What do you do? What do you offer? What? I cant hear you! Speak up!
Marketing is the sum of all the different ways you let people know about your product or service. Having a great talent or product isnt good enough. You have to let people know what you can do. YELL it out to the world.
The most basic form, and often the best form, of marketing is your mouth. The best sales tool is your passion for what you do and what you offer and personal contact with potential clients. It is whom you know. You may not like to schmooze, but it is your best form of marketing. Learn to do it well.
However, there are many other types of marketing that help as well.
One of the laws of marketing is repetition sells. Many marketers say that people have to see an ad at least three times before they will be moved to make a purchase. So if you are placing ads in periodicals for what you offer, one ad will not allow you to judge its value. You need to place it at least three times.
If you use direct mail, send out pieces on a regular basis. You dont have to do it every month, but a few times a year will be loud enough to remind clients you are around and what you offer. Consistency also shows stability. Every time I send out a new set of postcards, we get flooded with new jobs.
You also need to place your marketing in the place your clients look for the services you offer. For instance, if people tend to look in the yellow pages for services you provide, place an ad in the yellow pages. If the broadcast networks are likely to find your services in the pages of AWN, make sure they can find you there as well.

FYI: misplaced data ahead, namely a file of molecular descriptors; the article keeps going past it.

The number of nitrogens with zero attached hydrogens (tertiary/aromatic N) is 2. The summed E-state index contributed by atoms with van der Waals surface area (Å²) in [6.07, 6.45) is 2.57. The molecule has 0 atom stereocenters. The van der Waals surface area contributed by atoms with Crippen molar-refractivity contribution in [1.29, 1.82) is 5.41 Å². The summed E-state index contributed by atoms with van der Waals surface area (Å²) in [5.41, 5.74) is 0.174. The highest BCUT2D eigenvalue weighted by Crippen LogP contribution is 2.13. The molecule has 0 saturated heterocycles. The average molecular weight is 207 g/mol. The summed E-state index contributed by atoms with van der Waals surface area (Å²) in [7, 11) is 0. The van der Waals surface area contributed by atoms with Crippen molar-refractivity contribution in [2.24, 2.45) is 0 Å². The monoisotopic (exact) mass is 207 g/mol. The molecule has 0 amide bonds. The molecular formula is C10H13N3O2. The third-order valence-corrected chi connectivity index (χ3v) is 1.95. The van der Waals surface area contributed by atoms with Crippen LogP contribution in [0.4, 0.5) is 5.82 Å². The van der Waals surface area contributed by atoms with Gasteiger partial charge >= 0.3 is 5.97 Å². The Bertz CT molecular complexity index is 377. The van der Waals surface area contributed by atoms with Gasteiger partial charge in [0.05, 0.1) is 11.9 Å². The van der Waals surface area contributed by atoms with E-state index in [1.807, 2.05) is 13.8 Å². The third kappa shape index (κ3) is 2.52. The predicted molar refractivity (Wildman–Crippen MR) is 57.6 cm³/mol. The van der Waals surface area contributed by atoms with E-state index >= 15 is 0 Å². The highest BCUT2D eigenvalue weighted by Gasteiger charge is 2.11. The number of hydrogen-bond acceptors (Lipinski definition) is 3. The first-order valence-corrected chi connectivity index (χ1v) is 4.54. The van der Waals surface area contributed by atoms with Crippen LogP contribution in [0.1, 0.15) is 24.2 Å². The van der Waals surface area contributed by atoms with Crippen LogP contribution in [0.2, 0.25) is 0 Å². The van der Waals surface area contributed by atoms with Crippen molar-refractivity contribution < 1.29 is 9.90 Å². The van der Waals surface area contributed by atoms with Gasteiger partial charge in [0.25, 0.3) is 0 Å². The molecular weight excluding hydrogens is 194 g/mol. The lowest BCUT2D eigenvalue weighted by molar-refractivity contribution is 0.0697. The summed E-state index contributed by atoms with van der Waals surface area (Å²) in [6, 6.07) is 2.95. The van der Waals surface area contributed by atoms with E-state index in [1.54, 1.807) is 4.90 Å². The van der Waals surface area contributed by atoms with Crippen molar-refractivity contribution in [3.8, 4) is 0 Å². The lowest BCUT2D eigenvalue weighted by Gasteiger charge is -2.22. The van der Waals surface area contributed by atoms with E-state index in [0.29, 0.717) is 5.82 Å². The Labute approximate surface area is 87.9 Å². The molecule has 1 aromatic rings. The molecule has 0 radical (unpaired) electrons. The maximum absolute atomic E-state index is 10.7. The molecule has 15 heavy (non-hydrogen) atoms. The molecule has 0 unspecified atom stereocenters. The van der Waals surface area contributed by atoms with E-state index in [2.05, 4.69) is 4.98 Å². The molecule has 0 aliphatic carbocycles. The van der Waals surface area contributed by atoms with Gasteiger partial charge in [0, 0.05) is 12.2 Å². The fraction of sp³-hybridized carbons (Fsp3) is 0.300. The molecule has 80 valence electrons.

The Web is a favorite marketing tool for most. The cost is low and the coverage is worldwide. The biggest problem with marketing on the Web is the amount of competition. To cut through the clutter, you have to market your web address and design your site to rate high on the search engines. Make sure every piece of paper and every e-mail you send out has your web address listed on it. Get your site listed on as many search engines and relevant listing services as possible. AWN.com, ProductionHUB.com and Mandy.com are great examples of places to list your company and services.
I have found one of the best uses of our websites has been to speed up business and lower our overnight freight costs. When a potential client calls, we can direct them to samples of our work online and close a deal during the call. Just a few years ago, we had to send samples overnight to every potential client at a cost of around $35 each.
There are a few tricks to determining your best marketing approach. First, step back and pretend you want to find the same product or service you offer. Where would you look for it? Make sure you place your marketing there.
Another idea is to look at how your most successful competition is marketing, and do the same thing. Where are they finding clients? Where are they placing ads? What associations are do they actively participate in?